Review: Enormous #1 & 2

I’m not going to start this review the way you expect. My usual style is not going to be present because I have to start with the truth. I didn’t want to read these issues. Before I continue you need some info on Enormous. Originally this story published a one-shot at Image Comics (I believe through Shadowline because they were into printing oversized issues at the time) and was just a one-shot/mini-graphic novel. To put it moderately… I didn’t like it. At least not the story. The world of Enormous is one that has been taken over by giant animals. These animals look like mutated versions of the beasts we know today, but if a mad scientist had gotten a hold of the creation batter and made them a bit messed up… and enormous. The story… was about people. And those people were really annoying. I didn’t like them or care about them and because it was a one-shot there really wasn’t enough time to do anything to make me care or like them. I didn’t even like hating the bad guy and yes there was a bad guy other than the giant monsters.

You may have noticed that I established that the world is populated by giant mutated looking animals and then proceeded to tell you that the story itself was about people. You can imagine my disappointment when the kaiju esque creatures were only given a small role in the story… the role of eye candy.

Enormous #1-1Now Enormous has rolled back around for a second time and the story is spreading out from the original tale. This comic series actually takes place on E-Day, which is when the giant creatures first attacked. The first volume of the story takes place years after and the new live-action short film picks up after that story.

Now with that all in perspective you can understand that when I say that I liked the first two issues of this new series, I don’t say that lightly. Now that doesn’t mean that the issues are perfect or that I’m running out to get a back tat with one of the kaiju plastered shoulder to shoulder, but yes I was impressed by these first two issues compared to the original series.

The main reason being, that the series has a better understanding of what it is or at least what the story is at this point. It’s not about the last-ditch efforts of humanity to survive in a land where they are no longer the top of the food chain. Right now it’s a summer blockbuster action flick with giant fucking monster. Plain and simple.

The story mainly follows the character Ellen as she desperately attempts to get to her mother during the attack. After visiting her father’s grave she and her girlfriend Megan head back into the city. From the highway they see the attack start and the military scrambling towards the city, but at this point no one knows what’s attacking. Ellen manages to make it to her mother and in monster action movie style she’s put into a fight for her life to get them both out harm’s way.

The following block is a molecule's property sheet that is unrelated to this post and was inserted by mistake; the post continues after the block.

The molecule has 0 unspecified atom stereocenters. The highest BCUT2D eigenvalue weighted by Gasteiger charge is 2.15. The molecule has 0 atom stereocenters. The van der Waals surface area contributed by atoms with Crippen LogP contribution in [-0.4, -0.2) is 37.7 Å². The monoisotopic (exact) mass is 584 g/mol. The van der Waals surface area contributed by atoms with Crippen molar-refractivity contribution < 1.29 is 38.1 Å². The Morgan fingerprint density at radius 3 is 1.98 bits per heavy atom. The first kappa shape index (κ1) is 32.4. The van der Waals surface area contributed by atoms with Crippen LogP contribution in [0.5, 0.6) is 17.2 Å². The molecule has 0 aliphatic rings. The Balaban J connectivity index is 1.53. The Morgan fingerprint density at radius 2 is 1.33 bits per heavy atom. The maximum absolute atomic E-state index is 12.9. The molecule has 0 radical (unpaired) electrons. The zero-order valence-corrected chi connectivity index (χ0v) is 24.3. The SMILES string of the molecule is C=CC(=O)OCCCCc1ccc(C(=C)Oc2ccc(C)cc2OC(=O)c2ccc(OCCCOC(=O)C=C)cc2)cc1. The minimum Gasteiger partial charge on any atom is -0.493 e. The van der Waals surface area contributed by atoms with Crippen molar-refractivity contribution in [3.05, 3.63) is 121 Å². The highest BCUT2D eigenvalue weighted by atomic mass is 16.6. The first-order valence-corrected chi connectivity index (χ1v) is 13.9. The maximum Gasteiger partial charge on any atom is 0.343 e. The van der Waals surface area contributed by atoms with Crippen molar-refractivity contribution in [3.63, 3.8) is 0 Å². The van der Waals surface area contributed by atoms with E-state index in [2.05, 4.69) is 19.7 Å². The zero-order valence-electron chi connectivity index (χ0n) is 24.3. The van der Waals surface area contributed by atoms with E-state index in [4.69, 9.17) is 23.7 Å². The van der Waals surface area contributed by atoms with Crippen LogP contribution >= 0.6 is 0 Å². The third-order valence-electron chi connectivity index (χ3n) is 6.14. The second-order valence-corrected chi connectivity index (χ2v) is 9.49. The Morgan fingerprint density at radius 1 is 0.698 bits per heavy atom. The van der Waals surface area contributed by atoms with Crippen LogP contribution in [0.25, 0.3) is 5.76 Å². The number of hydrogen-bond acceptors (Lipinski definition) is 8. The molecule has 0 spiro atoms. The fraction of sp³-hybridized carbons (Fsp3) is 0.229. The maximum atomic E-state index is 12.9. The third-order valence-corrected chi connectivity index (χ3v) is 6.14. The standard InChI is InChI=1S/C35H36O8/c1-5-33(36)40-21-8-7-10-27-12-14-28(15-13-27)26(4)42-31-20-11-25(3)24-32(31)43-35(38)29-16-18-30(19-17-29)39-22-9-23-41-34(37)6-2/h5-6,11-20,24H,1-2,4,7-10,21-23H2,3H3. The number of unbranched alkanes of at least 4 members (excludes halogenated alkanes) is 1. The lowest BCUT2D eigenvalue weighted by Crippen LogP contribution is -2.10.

Overall the pacing of the story is good. The first issue jumps around a lot as it builds toward the monsters reveals. Even though this story is a prequel and most people are going to know or have learned that there’s another volume, it’s still important to build towards that reveal or you risk deflating the attack. Thankfully it doesn’t take too long to get there.

Enormous #2-1The dialogue was stiff at times; Ellen and Megan really don’t say anything worthwhile until they’re splitting up. Otherwise the writing was good and again I think this is due to the fact that it wasn’t trying to solely focus on the people, but the kaiju/monsters as well.

Original artist Mehdi Cheggour returns and you’ll be glad about that. Cheggour’s style has actually grown and changed from the one-shot. The coloring seemed very different, but it would be ridiculous to pretend that it’s better on one volume compared to the other and really the differences are minor. The giant beasts also seemed to have different designs, but then we also saw them at a time in which they had taken over the land. Overall Cheggour’s style is very good and his action scenes were wonderful. Not only was the action easy to follow, but again it had a summer blockbuster feel. When Ellen is jumping from objects running for her life, it’s very intense and that’s all Cheggour’s visuals.

By no means am I giving this book a free pass in the future, but it sure as hell impressed me with these two issues. If you like the original one-shot then you’re definitely going to like this new series and if you didn’t… well I was there with you. In fact I might just have to go back and re-read the first volume because of this new series. We’ll see, but for now you should check it out. It’s also worth noting that the first issue is something like forty-four pages for $3.99 which is well worth the price.

Score: 4/5

Writer: Tim Daniel Artist: Mehdi Cheggour Publisher: 215 Ink/Fifth World Price: $3.99 – First Issue, $2.99 – Second Issue